In an assertion of strength, China has resumed visa processing for foreign visitors, but only if they have been injected with Sinovac – effectively excluding most of the West, where the vaccine has not been approved.
This kind of soft power could be part of an attempt to pressurise North America and Europe to approve China’s vaccine. But with the EU and Britain discussing the idea of vaccine passports to allow persons to travel freely, one can imagine a scenario where competing powers use selective vaccine approval to limit foreign travel in yet another protectionist struggle.
It goes without saying that life-saving vaccines should not be a geopolitical football. There should not even be multiple vaccines that ultimately serve the same purpose. The current situation is a testament to capitalist irrationality and waste.
Under a global socialist system, a single vaccine could have been developed and distributed to the entire world, rather than a host of products being sold on the open market, and exploited to suit the interests of competing capitalist powers.
A glimpse of what is possible can be seen in Cuba, which has refused to purchase any vaccines from Big Pharma companies. Instead, it is putting a domestically developed candidate vaccine, Soberana 2, through stage three clinical trials.
The country is confident it will have enough doses to vaccinate its population by the summer, with surplus to spare. It has stated this vaccine will be free for anyone at the point of use: including all foreign visitors arriving at Havana airport.
And this is all despite continued western sanctions and the most severe economic crisis since the special period in the 1990s. Even in a deformed workers’ state, we see the clear advantages of a planned economy over a capitalist economy when it comes to facing a public health crisis of this nature.
You cannot have immunity in one country
We have stated before that the ‘us first’ approach by the advanced capitalist countries is a self-defeating exercise. The virus does not care about national borders. Immunising a handful of rich countries will not stop the virus from circulating, mutating and returning in the future in a more virulent form.
As the WHO has warned: “Truly, no-one is safe until everyone is safe.”
Setting aside the catastrophic loss of life that will drag on and on until this pandemic is under control worldwide, on a broader scale, vaccine nationalism doesn’t make sense even on a capitalist basis.
A study commissioned by the ICC Research Foundation found that the global economy stands to lose $9.2 trillion if governments fail to ensure poor countries have access to COVID-19 vaccines. As much as half of these costs would fall on advanced economies.
To offer another example, it is estimated that a $27.2bn investment on the part of advanced capitalist countries – the current funding shortfall facing COVAX – would generate returns as high as 166 times the investment. $27bn is a literal drop in the bucket compared to the trillions states are already spending on propping up their economies.
The problem is that the degenerate political representatives of the bourgeoisie are not thinking about human welfare, or even the health of the capitalist system in the long run, but only their immediate interests: their careers, and the short-term profits of the capitalists behind them.
This has been their mindset from day one of the pandemic, which is why so many of them refused to take effective lockdown measures early, instead aiming to protect their economies over human lives, ultimately failing on both counts.
Moreover, capitalism is constrained by the nation state: a rotten and outmoded institution that is exerting a terrible impact on the human race, by scuppering any possibility of international cooperation.
Coupled with the private interests of the profiteering companies who control the means of medical production, the workers of the world remain trapped in this nightmare while the bourgeois leaders defend their resources and trade barbs.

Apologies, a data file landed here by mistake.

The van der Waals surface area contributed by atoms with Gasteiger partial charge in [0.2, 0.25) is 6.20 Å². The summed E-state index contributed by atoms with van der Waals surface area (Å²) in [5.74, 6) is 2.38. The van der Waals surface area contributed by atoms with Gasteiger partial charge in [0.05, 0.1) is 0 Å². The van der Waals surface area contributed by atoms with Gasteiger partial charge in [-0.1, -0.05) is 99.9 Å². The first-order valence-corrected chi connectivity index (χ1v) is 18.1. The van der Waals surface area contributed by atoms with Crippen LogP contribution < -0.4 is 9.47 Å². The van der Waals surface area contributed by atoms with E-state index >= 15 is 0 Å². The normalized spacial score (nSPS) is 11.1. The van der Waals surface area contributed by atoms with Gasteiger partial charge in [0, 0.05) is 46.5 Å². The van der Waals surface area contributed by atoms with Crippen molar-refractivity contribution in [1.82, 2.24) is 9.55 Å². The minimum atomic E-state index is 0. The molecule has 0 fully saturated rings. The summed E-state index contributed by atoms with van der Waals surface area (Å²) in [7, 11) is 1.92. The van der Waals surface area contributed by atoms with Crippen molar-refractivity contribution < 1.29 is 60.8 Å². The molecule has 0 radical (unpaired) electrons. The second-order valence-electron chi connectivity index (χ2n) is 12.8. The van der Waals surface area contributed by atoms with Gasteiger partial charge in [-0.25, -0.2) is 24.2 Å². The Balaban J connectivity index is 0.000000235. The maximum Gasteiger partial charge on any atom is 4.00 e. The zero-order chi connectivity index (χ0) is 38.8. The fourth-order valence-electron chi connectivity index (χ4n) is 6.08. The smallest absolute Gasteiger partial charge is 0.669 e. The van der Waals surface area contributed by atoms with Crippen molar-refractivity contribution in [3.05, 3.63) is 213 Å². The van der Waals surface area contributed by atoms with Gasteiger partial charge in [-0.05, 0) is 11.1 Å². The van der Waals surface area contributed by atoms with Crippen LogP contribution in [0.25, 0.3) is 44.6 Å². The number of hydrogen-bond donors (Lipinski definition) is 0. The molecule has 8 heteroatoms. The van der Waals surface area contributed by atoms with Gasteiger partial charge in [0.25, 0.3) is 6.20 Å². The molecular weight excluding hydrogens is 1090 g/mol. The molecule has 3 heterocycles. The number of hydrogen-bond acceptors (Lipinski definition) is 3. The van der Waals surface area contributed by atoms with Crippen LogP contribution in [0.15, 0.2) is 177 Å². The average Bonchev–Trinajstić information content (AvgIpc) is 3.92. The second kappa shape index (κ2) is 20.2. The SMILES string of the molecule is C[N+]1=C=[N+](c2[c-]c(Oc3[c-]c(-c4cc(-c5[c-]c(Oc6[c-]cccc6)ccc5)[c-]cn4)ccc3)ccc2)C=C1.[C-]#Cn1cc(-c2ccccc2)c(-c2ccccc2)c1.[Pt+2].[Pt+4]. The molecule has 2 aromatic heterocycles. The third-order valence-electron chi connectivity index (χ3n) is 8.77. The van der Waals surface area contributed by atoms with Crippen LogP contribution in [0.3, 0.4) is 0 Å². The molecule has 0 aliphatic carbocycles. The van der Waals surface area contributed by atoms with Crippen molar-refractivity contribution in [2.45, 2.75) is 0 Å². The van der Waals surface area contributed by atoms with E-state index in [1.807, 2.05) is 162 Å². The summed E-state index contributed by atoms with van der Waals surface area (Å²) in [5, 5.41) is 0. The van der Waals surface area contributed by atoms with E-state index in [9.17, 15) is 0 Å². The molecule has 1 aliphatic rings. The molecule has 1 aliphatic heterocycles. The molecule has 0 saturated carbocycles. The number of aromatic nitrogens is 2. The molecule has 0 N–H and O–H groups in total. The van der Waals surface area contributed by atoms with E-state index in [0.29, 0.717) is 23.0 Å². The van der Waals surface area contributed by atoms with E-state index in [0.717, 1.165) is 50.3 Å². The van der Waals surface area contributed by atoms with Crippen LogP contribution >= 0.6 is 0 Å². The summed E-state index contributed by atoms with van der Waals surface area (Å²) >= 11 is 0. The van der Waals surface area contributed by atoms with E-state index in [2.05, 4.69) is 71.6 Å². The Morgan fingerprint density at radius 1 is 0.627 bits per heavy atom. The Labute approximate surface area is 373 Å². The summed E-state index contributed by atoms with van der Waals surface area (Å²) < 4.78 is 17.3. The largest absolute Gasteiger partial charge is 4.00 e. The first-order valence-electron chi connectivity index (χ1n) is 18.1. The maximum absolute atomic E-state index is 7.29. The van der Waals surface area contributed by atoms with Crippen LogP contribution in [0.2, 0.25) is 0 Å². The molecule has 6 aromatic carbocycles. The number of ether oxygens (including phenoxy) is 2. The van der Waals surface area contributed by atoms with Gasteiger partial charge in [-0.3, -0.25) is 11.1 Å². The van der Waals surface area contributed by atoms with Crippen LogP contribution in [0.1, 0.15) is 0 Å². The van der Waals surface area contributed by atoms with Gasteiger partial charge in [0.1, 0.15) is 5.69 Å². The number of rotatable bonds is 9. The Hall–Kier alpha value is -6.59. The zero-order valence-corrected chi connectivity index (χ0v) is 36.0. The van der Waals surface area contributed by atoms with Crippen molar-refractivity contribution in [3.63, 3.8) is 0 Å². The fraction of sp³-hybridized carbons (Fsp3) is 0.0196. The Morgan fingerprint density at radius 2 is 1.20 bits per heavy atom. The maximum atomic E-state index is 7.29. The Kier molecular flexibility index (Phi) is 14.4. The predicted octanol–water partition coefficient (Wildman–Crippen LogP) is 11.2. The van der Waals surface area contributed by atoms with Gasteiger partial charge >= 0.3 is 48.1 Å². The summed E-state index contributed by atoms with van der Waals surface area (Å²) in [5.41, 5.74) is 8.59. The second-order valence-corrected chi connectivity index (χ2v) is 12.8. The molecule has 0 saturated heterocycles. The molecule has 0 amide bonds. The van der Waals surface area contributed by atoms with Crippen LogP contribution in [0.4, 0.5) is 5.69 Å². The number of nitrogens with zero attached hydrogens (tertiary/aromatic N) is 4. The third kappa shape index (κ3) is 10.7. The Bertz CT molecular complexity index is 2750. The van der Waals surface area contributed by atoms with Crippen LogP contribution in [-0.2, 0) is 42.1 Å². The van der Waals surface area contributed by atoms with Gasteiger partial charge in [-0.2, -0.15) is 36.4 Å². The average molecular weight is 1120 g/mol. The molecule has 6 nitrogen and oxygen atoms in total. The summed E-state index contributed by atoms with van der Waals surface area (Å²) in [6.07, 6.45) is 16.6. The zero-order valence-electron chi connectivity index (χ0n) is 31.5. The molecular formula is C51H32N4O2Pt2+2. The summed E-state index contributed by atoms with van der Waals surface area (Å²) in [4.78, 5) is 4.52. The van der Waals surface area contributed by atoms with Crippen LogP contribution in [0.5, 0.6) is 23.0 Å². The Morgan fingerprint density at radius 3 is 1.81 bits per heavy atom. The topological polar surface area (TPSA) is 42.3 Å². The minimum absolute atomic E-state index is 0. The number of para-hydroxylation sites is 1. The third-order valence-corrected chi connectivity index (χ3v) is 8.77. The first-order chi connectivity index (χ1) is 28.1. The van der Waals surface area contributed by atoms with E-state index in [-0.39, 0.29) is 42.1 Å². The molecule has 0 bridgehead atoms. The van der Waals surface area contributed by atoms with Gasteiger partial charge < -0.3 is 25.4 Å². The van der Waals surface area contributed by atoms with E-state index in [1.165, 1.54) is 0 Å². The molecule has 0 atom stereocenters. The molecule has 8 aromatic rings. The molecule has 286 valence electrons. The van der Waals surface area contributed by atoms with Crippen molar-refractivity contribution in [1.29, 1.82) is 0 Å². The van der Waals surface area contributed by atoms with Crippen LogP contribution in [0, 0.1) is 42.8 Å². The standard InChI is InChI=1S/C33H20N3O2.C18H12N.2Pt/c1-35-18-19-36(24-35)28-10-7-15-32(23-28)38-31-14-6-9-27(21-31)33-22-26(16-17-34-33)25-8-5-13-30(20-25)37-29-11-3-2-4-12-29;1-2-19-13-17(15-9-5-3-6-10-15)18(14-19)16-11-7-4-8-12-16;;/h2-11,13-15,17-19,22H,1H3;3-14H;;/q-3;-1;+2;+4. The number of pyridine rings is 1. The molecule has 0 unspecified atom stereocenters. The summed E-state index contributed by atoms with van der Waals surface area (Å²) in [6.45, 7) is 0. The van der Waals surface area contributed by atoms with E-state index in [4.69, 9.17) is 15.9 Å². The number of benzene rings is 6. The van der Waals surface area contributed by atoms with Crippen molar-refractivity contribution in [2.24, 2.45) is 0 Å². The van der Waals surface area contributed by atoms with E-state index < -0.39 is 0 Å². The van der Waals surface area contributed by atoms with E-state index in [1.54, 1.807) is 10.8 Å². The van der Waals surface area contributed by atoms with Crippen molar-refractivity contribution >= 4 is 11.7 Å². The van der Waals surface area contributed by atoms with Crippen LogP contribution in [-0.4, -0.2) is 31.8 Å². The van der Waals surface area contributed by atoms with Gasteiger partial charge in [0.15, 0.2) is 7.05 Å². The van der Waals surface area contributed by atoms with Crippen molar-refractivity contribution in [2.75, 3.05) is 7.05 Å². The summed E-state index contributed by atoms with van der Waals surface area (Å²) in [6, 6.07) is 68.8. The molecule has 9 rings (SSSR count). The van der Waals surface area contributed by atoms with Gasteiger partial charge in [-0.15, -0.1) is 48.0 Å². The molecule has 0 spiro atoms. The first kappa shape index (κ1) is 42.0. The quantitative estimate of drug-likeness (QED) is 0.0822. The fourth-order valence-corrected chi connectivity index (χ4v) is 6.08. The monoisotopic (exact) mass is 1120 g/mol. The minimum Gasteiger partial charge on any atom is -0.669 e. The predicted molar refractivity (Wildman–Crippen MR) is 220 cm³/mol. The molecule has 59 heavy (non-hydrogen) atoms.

We have already warned that the scandalous failure of capitalism to deal with this crisis raises the prospect of the coronavirus becoming endemic. Sections of the bourgeoisie are ready to accept this new normal, as an article published in Bloomberg entitled ‘We must start planning for a permanent pandemic’ states:
“Consider two alternative evolutionary paths. In one, a virus becomes more severe but not more transmissible. It will cause more disease and death, but the growth is linear. In the other path, a mutating virus becomes neither more nor less virulent but more contagious. It will cause increases in disease and death that are exponential rather than linear…”
“If this is the evolutionary trajectory of SARS-CoV-2, we’re in for seemingly endless cycles of outbreaks and remissions, social restrictions and relaxations, lockdowns and reopenings. At least in rich countries, we will probably get vaccinated a couple of times a year, against the latest variant in circulation, but never fast or comprehensively enough to achieve herd immunity…
“[W]e must also be realistic. Resilience demands that we include this new scenario into our planning.”
This startling defeatism reflects the capitalists’ inability to get a handle on this situation. But a permanent pandemic is not inevitable: with proper, coordinated lockdown measures, economic support for workers, and an effective vaccination programme, we could bring this disaster to an end.
We must nationalise the Big Pharma companies. Their research – funded by the public purse – should become public property. The necessary factory capacity for the rapid creation of enough doses, glassware, syringes and refrigeration facilities must be obtained through expropriation of existing facilities. Production must be ramped up and an internationally coordinated plan of rapid, global vaccination implemented. But for this to happen we must take the handling of the pandemic out of the hands of the capitalists and their political representatives. Only the working class in power can achieve this through a world socialist federation.
This pandemic, and governments’ response to it, have tested the capitalist system to its limit. The result has been death and deprivation on an appalling level, the richest countries totally sidelining the poor and consigning them to their fate, and a reckless pursuit of self interest by world leaders.
Vaccine nationalism is an indictment of the system under which we live. We require a society based on internationalism, solidarity and the fulfilment of human need. For this to be achieved, it is imperative that capitalism is consigned to the dustbin of history.